Homemade Thai Red Curry Paste

Thai red curry paste

The same principles that apply to making your own spice blends at home similarly apply to homemade pastes, chutneys and sauces. Jarred and/or canned varieties available at your local market lack the freshness and flare that you can easily achieve by making your own staples at home. Certainly another advantage is you have total control over the quantity and quality of the ingredients used. The process is easier than you might initially think — especially if your kitchen is stocked with a spice grinder or food processor — and if stored in tightly sealed jars, spice blends will stay fresh for months on end, while most pastes, chutneys and sauces will keep well in the fridge for a few weeks or longer.

As I am exploring Thai cooking in more depth lately, it seems essential that I have some fresh curry pastes on hand as they are an essential addition to so many Thai dishes. Many of the commercial ready-made Thai curry pastes that you find on grocery store shelves contain fish sauce making them unsuitable for vegetarians and vegans, so there is an extra incentive to make your own. In addition to Thai green curry paste, this red curry paste is now a frequent occupant on the second floor of my fridge. Used sparingly, your soups, sauces and curries will benefit from the lingering sensation of hot chilies, fresh galangal or ginger, and lemongrass. Those with passionate palates may exercise less restraint for a more febrile experience.


Homemade Thai Red Curry PasteHomemade Vegetarian Thai Red Curry Paste
Recipe by
Cuisine: Thai
Published on September 15, 2012

The most popular base for Thai curries, red curry paste is a spicy chili paste made with fresh aromatic galangal, lemongrass and lime, adding a pungent and vivid flavor and aroma to curries and soups — this homemade version is especially vibrant and suitable for vegetarians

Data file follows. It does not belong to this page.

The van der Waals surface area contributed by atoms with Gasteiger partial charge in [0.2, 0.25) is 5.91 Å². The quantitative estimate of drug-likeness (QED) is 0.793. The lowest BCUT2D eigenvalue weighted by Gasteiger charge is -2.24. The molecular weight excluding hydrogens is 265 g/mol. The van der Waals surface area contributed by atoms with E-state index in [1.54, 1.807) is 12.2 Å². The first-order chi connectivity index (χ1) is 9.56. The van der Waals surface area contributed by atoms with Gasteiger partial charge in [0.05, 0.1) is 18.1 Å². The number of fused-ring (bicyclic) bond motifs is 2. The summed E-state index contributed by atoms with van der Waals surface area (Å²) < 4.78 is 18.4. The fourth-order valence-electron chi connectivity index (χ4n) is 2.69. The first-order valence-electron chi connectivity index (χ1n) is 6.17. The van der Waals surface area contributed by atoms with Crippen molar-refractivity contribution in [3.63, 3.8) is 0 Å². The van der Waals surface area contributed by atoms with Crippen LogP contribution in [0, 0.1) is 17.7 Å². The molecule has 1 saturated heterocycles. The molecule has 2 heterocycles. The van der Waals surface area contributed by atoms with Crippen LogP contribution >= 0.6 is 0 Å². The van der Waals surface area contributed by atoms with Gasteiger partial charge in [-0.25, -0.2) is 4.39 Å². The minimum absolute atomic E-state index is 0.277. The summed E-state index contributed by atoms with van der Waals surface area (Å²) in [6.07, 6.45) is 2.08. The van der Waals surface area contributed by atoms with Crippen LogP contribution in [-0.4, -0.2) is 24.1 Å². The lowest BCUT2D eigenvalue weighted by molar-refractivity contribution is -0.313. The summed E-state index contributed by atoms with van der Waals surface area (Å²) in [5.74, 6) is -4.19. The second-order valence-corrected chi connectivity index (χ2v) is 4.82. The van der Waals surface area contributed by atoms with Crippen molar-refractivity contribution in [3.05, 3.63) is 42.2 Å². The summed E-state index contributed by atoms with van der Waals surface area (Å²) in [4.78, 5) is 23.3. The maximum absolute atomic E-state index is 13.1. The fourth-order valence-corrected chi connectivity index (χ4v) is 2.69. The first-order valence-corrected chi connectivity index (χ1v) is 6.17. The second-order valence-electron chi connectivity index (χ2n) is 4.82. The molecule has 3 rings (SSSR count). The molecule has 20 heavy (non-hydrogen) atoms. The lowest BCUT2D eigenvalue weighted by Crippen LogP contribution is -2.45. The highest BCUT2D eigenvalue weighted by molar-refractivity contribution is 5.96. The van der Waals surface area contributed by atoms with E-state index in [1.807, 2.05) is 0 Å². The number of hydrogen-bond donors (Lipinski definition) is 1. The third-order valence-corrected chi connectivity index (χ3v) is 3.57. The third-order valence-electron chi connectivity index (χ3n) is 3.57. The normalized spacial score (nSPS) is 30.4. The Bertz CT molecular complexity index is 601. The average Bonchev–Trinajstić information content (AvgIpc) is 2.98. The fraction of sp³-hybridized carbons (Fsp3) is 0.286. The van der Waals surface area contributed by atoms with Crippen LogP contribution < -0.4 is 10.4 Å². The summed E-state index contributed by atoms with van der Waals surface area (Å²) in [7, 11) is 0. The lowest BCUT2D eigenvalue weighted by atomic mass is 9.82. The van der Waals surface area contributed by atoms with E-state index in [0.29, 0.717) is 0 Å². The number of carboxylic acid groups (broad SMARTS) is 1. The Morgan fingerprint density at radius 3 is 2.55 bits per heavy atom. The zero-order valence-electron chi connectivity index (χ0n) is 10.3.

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Ingredients:
  • 10 large dried red chilies, broken into pieces
  • 2 teaspoons coriander seeds
  • 1-inch piece fresh galangal or ginger, chopped
  • 1 stalk lemongrass, trimmed and finely chopped
  • 1 large clove garlic, finely chopped
  • 2 to 3 shallots, finely chopped
  • 1 teaspoon sea salt, or to taste
  • 1/2 teaspoon ground coriander
  • 1 teaspoon ground cumin
  • zest from 1 lime
  • juice from 1 lime
  • water as needed
Instructions:
  • Using a large mortar and pestle, pound together all of the ingredients until a fairly thick paste is formed. For the sake of convenience you may wish to use a food processor. Add some water to achieve your desired consistency.

  • If you want a thicker paste than the version I made here, use less lime juice or omit it entirely and opt for the mortar and pestle method. I found the lime juice worked well combined with some grated zest. Fresh kaffir lime leaves and peel as well as fresh lemon basil leaves are a fragrant addition to the paste and can be used in place of the lime.

Makes about 1 cup
More pastes you are are sure to enjoy from Lisa's Vegetarian Kitchen:
Homemade Massaman Curry Paste
Homemade Thai Green Curry Paste
Red Chili and Vinegar Paste
Spicy Sun-Dried Tomato Paste

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6 comments:

Venera@veggykitchen said...

In Russia it is a season when women make all kinds of jarred and canned jams, sauces and pastes. I never tried to make Thai curry. Now it's a high time to try it. Thanks for the recipe. I love hot stuff!

Lisa said...

Thanks for stopping by my blog. If you enjoy heat as much as I do, this is a must try paste for sure.

moonsword said...

Thank you so much for sharing this! I was looking for aji panca paste and this will do perfectly! Cheers!

Lisa said...

It really is amazing. Hope you enjoy it as much as I do.

Kare @ Kitchen Treaty said...

This looks amazing, and so so easy. Thanks for the recipe; can't wait to try it!

Claire said...

I've made red and green curry paste once each and I need to make some again - thanks for the inspiration! My family loves red curry especially, and you're right, most of the stuff at the store isn't that great (and the brands that are the best are the hardest to find here, for some reason.)